Registered dietitians are health professionals trained in physiology, metabolism, biochemistry, nutrition and food. Registered dietitians focus on the effects of diet on health promotion and disease prevention/treatment. While many health professionals receive some basic training in nutrition, registered dietitians are uniquely qualified to provide individualized counseling in nutrition. In turn, this individualized counseling helps people make changes in dietary intake that will ultimately improve their health and well-being.

Registered dietitians must go through significant training overseen by the Commission on Dietetic Registration, the official credentialing agency for the American Dietetic Association (ADA), which is the professional organization representing dietitians in the United States. Training requires a minimum of a bachelor's degree, granted by a U.S. accredited college or university, and an accredited pre-professional experience/internship. During this internship period, individuals work in a variety of settings under the supervision of experienced registered dietitians to gain competency and to become eligible to sit for a credentialing exam for registration. To maintain registration status, registered dietitians must earn continuing education credits. This continual learning process ensures dietitians stay on top of the constantly growing body of nutrition research and knowledge. Because the field of nutrition is so vast, most registered dietitians use their continual learning process to specialize in a certain practice area. In addition, many registered dietitians continue with college or university affiliated education, as more than half of all registered dietitians in the United States have master's degrees.

What do registered dietitians do at RLI?

Rippe Lifestyle Institute employs registered dietitians as part of the research team to handle all aspects of research related to food and nutrient intake and analysis. Registered dietitians at RLI collect and analyze nutrition and food data; design menus, meal plans and recipes; and counsel subjects on a wide variety of topics related to nutrition and health. They also become involved in developing study protocols and coordinating nutrition-related studies. Most importantly, registered dietitians at RLI help research subjects meet the unique nutritional goals of each study as specified by the research design and protocol.


Physiology is the study of how the human body functions. Exercise physiology focuses on how the body functions, acutely and chronically, when exposed to physical activity. This includes many specific and interrelated areas such as the cardiopulmonary system, the neuroendocrine system, and the musculoskeletal system. Many exercise physiologists also are trained in nutrition, psychology, behavior modification, and other areas which allow them to help others make exercise a part of their lives.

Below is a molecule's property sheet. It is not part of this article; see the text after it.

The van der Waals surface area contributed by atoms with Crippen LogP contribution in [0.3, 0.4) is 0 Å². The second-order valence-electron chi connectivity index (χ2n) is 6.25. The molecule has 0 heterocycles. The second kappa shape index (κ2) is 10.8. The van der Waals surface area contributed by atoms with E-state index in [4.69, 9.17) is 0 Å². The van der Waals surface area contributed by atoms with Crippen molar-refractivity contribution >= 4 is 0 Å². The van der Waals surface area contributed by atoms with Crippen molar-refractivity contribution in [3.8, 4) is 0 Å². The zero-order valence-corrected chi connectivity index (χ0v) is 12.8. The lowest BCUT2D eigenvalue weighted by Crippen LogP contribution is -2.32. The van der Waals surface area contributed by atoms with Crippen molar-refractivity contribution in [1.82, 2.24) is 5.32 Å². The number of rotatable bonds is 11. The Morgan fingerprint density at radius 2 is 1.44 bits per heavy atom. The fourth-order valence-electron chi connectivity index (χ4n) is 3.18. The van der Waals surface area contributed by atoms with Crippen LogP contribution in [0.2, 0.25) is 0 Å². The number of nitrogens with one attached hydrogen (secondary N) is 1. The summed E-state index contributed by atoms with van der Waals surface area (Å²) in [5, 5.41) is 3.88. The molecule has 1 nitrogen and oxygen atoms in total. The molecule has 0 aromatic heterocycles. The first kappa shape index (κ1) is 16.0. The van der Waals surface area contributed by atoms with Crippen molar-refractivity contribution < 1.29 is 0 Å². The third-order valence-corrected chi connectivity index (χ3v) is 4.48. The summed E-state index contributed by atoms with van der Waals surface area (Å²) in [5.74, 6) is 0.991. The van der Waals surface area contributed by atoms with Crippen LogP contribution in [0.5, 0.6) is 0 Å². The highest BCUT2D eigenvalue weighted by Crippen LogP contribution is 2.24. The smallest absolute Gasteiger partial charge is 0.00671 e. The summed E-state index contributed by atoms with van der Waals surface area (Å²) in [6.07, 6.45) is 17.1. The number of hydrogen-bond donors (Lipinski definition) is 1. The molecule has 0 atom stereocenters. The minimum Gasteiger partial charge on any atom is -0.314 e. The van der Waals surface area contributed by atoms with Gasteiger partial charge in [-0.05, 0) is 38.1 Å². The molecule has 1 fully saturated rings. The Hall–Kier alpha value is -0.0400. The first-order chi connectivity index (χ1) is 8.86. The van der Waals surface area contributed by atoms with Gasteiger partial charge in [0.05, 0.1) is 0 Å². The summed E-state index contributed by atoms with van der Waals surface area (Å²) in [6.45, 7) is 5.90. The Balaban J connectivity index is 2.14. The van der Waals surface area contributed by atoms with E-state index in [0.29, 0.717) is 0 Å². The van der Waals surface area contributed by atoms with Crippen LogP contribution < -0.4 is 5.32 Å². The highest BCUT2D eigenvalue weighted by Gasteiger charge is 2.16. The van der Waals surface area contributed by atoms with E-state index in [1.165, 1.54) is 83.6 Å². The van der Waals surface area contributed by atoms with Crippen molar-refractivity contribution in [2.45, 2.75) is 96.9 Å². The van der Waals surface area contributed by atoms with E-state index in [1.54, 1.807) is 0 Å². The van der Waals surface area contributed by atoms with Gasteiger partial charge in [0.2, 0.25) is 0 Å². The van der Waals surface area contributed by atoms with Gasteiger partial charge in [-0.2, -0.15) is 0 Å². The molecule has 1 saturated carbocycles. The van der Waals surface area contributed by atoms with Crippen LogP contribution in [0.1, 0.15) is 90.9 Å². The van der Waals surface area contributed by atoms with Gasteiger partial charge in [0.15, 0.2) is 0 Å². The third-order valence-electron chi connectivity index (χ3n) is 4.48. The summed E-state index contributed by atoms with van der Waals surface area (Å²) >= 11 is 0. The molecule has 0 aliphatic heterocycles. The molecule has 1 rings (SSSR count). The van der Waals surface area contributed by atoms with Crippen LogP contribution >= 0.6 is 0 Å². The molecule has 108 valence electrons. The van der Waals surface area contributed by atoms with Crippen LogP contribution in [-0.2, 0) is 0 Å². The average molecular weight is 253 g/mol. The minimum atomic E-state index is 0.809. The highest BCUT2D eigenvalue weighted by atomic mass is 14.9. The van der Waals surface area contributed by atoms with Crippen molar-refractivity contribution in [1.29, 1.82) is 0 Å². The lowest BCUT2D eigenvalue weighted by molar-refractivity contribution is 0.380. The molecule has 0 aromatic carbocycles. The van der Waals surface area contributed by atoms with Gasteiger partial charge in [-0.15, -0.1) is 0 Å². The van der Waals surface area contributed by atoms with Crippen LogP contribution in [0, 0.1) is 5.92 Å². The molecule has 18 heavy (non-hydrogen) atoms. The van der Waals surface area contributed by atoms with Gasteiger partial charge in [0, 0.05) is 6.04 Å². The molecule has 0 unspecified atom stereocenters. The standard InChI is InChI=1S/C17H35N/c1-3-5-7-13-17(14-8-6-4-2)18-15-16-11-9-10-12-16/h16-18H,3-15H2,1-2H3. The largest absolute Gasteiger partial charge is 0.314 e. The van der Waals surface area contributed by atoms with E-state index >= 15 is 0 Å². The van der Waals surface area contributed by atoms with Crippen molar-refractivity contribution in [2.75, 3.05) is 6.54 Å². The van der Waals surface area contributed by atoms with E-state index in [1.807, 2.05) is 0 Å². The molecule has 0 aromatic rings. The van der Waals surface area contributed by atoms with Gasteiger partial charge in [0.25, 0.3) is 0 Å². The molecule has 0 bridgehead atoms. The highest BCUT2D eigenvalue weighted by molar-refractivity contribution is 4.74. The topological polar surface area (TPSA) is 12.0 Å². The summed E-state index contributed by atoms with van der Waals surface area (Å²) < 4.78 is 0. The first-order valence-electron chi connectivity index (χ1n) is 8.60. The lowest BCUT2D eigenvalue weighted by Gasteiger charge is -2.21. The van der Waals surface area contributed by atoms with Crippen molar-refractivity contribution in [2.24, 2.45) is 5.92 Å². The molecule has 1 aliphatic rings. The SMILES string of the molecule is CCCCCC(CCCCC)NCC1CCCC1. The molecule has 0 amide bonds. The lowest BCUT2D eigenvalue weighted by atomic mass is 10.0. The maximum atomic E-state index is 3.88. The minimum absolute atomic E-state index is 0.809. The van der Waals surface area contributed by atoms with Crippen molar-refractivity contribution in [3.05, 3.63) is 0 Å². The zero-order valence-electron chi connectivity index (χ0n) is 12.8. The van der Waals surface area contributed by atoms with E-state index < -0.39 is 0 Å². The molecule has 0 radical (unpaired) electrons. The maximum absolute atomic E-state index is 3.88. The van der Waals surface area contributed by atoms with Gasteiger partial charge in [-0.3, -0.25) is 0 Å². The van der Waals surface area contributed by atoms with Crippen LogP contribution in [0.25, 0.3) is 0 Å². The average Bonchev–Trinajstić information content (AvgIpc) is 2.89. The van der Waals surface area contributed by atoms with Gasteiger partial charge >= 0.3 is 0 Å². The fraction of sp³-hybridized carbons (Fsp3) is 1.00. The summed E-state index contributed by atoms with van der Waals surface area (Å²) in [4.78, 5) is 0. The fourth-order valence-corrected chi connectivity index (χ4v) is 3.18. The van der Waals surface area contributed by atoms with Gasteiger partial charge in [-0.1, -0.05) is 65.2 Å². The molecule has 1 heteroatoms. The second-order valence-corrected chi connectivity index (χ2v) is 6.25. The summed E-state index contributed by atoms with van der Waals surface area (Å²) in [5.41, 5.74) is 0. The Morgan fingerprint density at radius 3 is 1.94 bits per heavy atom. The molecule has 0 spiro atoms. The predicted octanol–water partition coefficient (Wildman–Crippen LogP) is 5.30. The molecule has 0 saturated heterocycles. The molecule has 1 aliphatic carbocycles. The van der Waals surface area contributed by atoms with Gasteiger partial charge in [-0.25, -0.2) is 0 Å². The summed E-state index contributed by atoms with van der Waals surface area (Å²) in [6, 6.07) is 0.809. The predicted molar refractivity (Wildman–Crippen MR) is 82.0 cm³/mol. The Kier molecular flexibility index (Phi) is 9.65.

What do exercise physiologists at RLI do?

Exercise physiologists at RLI primarily are responsible for administering physiological testing for studies. These tests include stress tests, body composition assessment, girth measurements, bicycle tests, walk/jog tests and more. Exercise physiologists at RLI also are responsible for creating and implementing exercise programs for those in our studies. They will counsel you on how to make exercise part of your life, which plays a vital role in achieving and maintaining good health. Exercise physiologists at RLI also are happy to help you with any questions you may have regarding exercise.


A registered nurse (RN) is a graduate of an accredited school of nursing who has passed an intense examination administered by the State Board of Registration in Nursing in order to become a licensed practitioner. In order to comply with state regulations and maintain registration status, the registered nurse must submit evidence of receiving fifteen contact hours of continuing education at each time of renewal.

Nursing is an art, science, and discipline based on the natural, behavioral, and social sciences. It is an independent, autonomous, and self-regulating profession whose primary responsibility is to help the public achieve its highest level of health. The scope of practice for nurses is defined by state Nurse Practice Acts. Nurses utilize the nursing process and holistic approach to assess the individual's healthcare status, develop and implement nursing interventions that will assure continuity of care, and evaluate patient outcomes. Nursing involves the promotion of health, prevention of illness, assistance in the cure of disease, and provision of support to the dying patient.

What do registered nurses do at RLI?

The nursing staff at Rippe Lifestyle Institute has multiple roles and responsibilities. They monitor and supervise all clinical activities and emergency procedures, as well as perform physical assessments on study participants. Nurses at RLI are study coordinators and also help develop and institute study protocols. In addition, they are responsible for educating other staff members on new clinical policies and procedures.

To inquire about study opportunities contact Rippe Health today.